Assume that we are given an array $A[1..n]$ containing nonnegative integers (not necessarily distinct).

Let $B$ be $A$ sorted in the nonincreasing order. We want to compute $$m = \max_{i\in [n]} B[i]+i.$$

The obvious solution is sorting $A$ and then compute $m$. This gives an algorithm that runs in time $O(n \lg n)$ in the worst case.

Is it possible to do better? Can we compute $m$ in linear time?

My main question is the one above. But it would be interesting to know about the following generalization of the problem.

Let $B$ be $A$ sorted according to some comparison oracle $\leq$ and $f$ a function given by an oracle. Given $A$ and oracles for $\leq$ and $f$, what can we say about the time needed to compute $m = \max_{i \in [n]} f(B[i],i)$?

We can still compute $m$ in $O(n \lg n)$ time. But can we prove a super-linear lower-bound for this generalized case?

If the answer is yes does the lower-bound hold if we assume that $\leq$ is the usual order on integers and $f$ is a "nice" function (monotone, polynomial, linear, etc.)?


2 Answers 2


We can compute $m$ in linear time.

For simplicity suppose that the arrays are 0 based: $A[0..n-1]$, $B[0..n-1]$. We want to compute $m = \max_i B[i]+i$.

Let $max = \max_i A[i]$. Obviously $max \leq m$.

Let $A[j]$ be $B[k]$ after sorting. If $A[j] \leq max - n$ we have $$B[k] + k \leq B[k] + (n-1) = A[j] + (n-1) \leq (max-n) + (n-1) = max-1 < max \leq m.$$

Therefore we can ignore $A[j]$ when $A[j] \leq max - n$. We only need to consider the numbers in the range $[max-n, max]$.

We can use counting sort to sort the numbers in $A$ which are in the range $[max-n, max]$ in linear time and use the sorted list to compute $m$.

  • $\begingroup$ ... mmm ... but what is the cost of C[x]=C[x]+1 ?!? $\endgroup$ Commented Oct 9, 2013 at 10:14
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    $\begingroup$ is there a problem with your answer? because it seems fine to me: you are saying we only care about array elements with values in $[M-n, M]$, so we can use counting sort. This works for the general problem whenever $|f(B[i], i) - B[i]| = O(n)$ for all $i$. $\endgroup$ Commented Oct 10, 2013 at 2:23
  • $\begingroup$ Thanks @Marzio. :) I slightly edited your answer for clarity. Feel free to roll-back my edit or edit further. $\endgroup$
    – Kaveh
    Commented Oct 10, 2013 at 4:47
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    $\begingroup$ This solution seems to work also for any $f(x,i)$ where for all $x$ and $i\leq n$, $|f(x,i)-x| = O(n)$. $\endgroup$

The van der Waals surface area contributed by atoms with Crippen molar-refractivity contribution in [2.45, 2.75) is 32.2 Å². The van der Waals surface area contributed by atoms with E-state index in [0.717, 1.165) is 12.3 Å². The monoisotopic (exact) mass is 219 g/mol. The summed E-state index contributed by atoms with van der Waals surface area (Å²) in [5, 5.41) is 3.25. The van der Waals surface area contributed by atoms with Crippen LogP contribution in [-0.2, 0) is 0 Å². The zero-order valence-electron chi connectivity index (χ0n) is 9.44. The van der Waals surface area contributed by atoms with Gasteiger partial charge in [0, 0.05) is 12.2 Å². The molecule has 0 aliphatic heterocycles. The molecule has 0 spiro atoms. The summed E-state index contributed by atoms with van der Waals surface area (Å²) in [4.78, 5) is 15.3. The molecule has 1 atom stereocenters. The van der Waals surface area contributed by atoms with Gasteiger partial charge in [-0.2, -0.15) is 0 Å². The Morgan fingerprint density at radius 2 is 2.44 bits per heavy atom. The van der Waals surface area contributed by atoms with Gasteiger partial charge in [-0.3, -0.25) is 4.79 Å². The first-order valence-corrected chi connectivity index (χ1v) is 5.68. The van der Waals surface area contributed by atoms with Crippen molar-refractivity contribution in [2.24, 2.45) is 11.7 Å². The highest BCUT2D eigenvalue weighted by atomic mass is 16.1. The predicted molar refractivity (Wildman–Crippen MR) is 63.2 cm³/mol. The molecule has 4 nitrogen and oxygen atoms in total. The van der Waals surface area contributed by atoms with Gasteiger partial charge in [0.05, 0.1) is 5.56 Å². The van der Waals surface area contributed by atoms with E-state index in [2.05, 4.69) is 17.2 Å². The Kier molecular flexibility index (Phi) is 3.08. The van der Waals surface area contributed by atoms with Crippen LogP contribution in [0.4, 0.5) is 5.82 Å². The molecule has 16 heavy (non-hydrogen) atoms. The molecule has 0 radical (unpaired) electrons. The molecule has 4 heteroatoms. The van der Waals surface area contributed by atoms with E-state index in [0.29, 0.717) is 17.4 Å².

– Kaveh
    Commented Oct 10, 2013 at 7:54
  • $\begingroup$ @Kaveh: edit is ok! I wrote the answer quickly and I was not even sure of its correcteness :-S $\endgroup$ Commented Oct 10, 2013 at 14:07

If the array $A$ consists of distinct integers, then $m = \max(A) + 1$, since the distance between adjacent entries in $B$ is at least $1$; the situation is more interesting when they need not be distinct.

For your more general question, imagine a situation in which $f(B[i],j)$ is only "interesting" when $i = j$. It seems possible to construct an adversary argument which forces you to query $f(B[i],i)$ for all $i$ before you can know $\max_i f(B[i],i)$, hence you need to sort $A$ in order to find the answer, which takes $\Omega(n\log n)$ comparisons. (There are some complications since it might be the case that we can test whether $A[i] = B[j]$ in constant rather than linear time by querying $f(A[i],j)$.) This is the case even if $f$ is a (high-degree) polynomial.

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    $\begingroup$ What if A has n - 1 zeros and a single one? Then the answer is n, not 1. $\endgroup$ Commented Oct 9, 2013 at 5:07
  • $\begingroup$ Hi Yuval. There can be repeated numbers in $A$. As Grigory said the solution doesn't seem to work. $\endgroup$
    – Kaveh
    Commented Oct 9, 2013 at 5:48
  • $\begingroup$ I think I see your idea for the lower-bound argument: given $A$ we can compute $B$ quickly using the query pairs made to $f$ by an algorithm solving the problem in time $o(n\lg n)$. We can make sure the algorithm queries $f$ on all $(B[i],i)$ but we cannot make sure it doesn't query other pairs. However we can set $f$ for other pairs to be a distinguishable value so we can discard those pairs. $\endgroup$
    – Kaveh
    Commented Oct 9, 2013 at 5:53

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